tidyfun is intended to make user interactions with functional data easier. The package introduces a data class (
tf) so that vectors of functional observations are available, similar to vectors of class
character. That makes it possible to store functional data alongside other variables in a single dataframe; by extension, tools for data manipulation from the
tidyverse and elsewhere can be used with datasets in which one or more variable is functional.
Some basic analyses are available in
tidyfun – it’s possible to compute means of
tf vectors, to expand observations using a spline basis or using functional principal components analysis. With tools like
summarize, these can be powerful tools for data exploration. Other analysis approaches are included in the
refunder package, and more will be added to that package over time.
There is an active research community in FDA, and there is constant development of new methods for analysis. Our hope is that the data structures in
tidyfun will be useful as others as new approaches are implemented, and this page is intended to provide some advice and guidance for those implementations.
There are start-up costs to using a new data class when writing code for new methods, and there should be reasons to adopt such a class. We see several benefits to using
ggplotand base R
Together, these make it possible to analyze functional data in a pipeline (import, exploratory analysis, visualization, and formal analysis) that is similar to those used for scalar variables.
These advantages are user-facing – they are intended to make things easier when analyzing datasets that include functional observations. Because new methods for functional data typically involve working with “raw” observations (numeric vectors or matrices), implementing methods
tidyfun will require some consideration of user interfaces, input objects, and data transformations. We believe the benefits are worth this effort.
tidyfun will be most effective in new methods that are intended to be part of an analysis pipeline. As a starting point, we suggest addressing the following questions:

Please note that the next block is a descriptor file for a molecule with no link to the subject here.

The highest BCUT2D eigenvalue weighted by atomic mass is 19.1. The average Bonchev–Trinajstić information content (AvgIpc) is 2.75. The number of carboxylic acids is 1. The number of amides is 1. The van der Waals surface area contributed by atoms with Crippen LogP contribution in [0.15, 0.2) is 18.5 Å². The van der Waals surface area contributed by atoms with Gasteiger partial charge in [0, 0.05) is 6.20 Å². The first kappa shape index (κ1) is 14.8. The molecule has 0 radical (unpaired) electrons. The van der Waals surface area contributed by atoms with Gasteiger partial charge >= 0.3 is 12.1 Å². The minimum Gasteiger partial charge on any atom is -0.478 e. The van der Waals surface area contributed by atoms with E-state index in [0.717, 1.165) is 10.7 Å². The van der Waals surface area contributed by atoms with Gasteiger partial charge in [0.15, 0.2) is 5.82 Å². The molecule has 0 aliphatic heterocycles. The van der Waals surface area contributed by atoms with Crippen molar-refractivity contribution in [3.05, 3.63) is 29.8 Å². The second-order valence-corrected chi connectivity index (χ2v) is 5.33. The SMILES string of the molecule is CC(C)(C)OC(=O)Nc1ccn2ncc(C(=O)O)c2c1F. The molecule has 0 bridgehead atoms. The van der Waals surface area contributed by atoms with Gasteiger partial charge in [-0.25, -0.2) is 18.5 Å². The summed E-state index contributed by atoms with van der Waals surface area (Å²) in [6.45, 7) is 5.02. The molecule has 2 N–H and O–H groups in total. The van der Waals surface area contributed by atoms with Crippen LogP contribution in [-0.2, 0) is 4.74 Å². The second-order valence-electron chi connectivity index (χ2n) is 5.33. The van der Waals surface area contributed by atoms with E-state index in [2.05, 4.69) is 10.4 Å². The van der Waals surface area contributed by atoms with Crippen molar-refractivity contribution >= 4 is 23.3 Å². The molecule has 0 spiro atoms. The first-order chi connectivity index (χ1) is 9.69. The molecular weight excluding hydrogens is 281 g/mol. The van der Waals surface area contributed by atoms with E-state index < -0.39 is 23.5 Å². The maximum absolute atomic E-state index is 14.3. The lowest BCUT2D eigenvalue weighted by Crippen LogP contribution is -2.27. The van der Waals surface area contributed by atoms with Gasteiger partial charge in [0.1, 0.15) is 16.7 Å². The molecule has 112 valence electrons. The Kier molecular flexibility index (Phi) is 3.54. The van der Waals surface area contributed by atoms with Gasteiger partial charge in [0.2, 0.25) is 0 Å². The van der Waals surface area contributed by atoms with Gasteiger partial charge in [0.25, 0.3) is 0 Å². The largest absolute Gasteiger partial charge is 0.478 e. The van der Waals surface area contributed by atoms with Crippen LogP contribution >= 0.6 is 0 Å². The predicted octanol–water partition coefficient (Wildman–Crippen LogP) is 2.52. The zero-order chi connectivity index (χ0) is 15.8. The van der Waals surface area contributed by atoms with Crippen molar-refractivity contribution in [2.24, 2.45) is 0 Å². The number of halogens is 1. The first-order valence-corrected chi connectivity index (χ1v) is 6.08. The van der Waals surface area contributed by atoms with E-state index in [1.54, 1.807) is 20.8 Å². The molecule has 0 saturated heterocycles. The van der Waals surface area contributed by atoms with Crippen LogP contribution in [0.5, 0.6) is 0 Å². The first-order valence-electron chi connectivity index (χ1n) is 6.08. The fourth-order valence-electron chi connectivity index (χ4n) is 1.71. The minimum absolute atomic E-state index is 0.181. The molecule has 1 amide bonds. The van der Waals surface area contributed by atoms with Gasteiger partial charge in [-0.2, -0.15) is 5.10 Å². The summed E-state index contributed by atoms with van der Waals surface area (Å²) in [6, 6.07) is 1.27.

tfb, or both? Does the output class matter?
predict, which can be used to summarize results?
At best, users will have a seamless experience across data exploration, modeling, and understanding results;
tidyfun is intended to encourage that.
We anticipate that new methods for functional data will use raw numeric values (in vectors or matrices) for estimation and / or inference. Tools for converting
tf vectors to matrices or other formats are available, and useful in this context. In general, we have used the following structure for functions that perform analyses:
tfvectors are converted to matrices (or numeric vectors)
tfvectors as appropriate and returned to the user
This pipeline shifts the burden for data conversion from the user to the function author, and in doing so maintains seamlessness for the user.
As an example, the
refunder::rfr_fpca function for functional principal components analysis has two main inputs: a dataframe containing one or more
tf variables, and the name of the variable to decompose using FPCA. Internally, the
tf vector is converted to a matrix for estimation. The function returns a list of elements relevant for FPCA, and includes estimated functions as a
tfb vector. There is also a
predict method, so that FPCA expansions of new data using the estimated basis can be easily obtained by users.
Our hope is that
tidyfun will be a useful platform for other researchers and developers. For that reason, please let us know if you use
tidyfun in your own work, identify issues, or have suggestions.